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Title: The effect of air travel on sleep and seizure frequency for individuals with epilepsy 
Author: Trevorrow, Tracy
Date: 1993
Abstract: This study is an empirical investigation of a clinical observation that air travel, particularly extended east-west flight, promotes an increase in seizures for individuals with epilepsy. Literature on sleep, sleep loss, circadian rhythm disruption and transmeridian desynchronosis is reviewed to consider how these flight-related factors may lower seizure threshold. It was hypothesized that seizures would be more prevalent after air travel and that circadian rhythm disruption, sleep loss, sleep variability, and baseline seizure frequency would be related to an increase in post-flight seizure frequency. Thirty-seven individuals with epilepsy self-monitored their sleep and seizure frequency for one week prior to and one week after flying. Most individuals did not experience seizures during their involvement with the study. Of the 14 subjects that reported seizures, nine experienced an increase in seizure frequency, two experienced no change, and three experienced a decrease in post-flight seizures. Seizures were significantly more frequent during the post-flight week. Subjects reported sleeping less on the night before flying and during the night of air travel. However, sleep measures were not significantly associated with an increase in seizures after flying. Subjects who experienced an increase in seizures after flying flew farther than those who did not have an increase in seizures. Subjects with higher rates of baseline seizures were most likely to experience an increase in seizures after flying. This study suggests that air travel can promote seizures, particularly when the flight is extended and when the individual with epilepsy has poor control over his or her seizures. The theoretical and clinical implications of these results are discussed.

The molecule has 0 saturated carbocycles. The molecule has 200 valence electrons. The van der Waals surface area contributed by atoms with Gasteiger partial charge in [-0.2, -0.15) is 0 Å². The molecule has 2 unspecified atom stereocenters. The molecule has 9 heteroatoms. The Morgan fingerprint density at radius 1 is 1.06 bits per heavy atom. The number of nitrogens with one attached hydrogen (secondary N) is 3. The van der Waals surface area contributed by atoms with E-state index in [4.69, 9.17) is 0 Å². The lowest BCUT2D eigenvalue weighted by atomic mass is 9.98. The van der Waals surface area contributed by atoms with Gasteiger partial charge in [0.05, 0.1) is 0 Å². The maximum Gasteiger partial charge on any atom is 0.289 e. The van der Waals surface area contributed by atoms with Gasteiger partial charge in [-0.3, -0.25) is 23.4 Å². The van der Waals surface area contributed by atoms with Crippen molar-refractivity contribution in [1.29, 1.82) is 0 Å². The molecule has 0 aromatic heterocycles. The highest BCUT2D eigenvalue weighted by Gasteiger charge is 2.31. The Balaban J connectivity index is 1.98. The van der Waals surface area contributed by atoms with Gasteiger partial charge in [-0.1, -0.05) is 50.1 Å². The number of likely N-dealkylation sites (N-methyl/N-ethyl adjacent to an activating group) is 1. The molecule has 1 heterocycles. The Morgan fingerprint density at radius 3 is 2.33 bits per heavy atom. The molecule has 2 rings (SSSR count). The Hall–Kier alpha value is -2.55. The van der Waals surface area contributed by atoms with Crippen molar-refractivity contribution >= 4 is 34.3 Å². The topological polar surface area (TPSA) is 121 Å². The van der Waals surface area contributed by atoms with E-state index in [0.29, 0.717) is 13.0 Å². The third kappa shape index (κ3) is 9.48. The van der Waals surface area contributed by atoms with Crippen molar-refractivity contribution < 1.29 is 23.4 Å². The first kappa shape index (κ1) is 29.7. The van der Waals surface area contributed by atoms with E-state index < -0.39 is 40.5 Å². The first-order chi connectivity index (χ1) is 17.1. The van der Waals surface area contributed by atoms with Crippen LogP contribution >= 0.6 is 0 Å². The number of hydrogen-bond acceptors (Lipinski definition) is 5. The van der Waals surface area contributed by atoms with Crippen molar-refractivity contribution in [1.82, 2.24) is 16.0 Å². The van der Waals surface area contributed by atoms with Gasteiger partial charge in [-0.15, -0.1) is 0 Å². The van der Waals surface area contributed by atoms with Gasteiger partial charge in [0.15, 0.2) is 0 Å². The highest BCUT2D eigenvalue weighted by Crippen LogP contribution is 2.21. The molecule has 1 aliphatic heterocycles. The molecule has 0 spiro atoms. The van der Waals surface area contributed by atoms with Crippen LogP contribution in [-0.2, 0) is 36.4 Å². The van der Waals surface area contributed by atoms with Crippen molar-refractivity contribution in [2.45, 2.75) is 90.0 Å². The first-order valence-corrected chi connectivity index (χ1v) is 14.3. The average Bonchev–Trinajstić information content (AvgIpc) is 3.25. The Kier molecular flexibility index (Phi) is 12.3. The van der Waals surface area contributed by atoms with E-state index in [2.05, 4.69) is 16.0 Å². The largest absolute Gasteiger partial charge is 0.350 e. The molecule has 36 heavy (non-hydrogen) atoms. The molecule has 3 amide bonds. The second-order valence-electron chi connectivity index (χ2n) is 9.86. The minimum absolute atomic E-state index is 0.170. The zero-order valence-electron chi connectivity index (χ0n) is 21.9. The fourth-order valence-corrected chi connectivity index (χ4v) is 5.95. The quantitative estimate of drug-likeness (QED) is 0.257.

Description: Thesis (Ph. D.)--University of Hawaii at Manoa, 1993. Microfiche. 126 leaves, bound 29 cm
URI: http://hdl.handle.net/10125/10229
Rights: All UHM dissertations and theses are protected by copyright. They may be viewed from this source for any purpose, but reproduction or distribution in any format is prohibited without written permission from the copyright owner.

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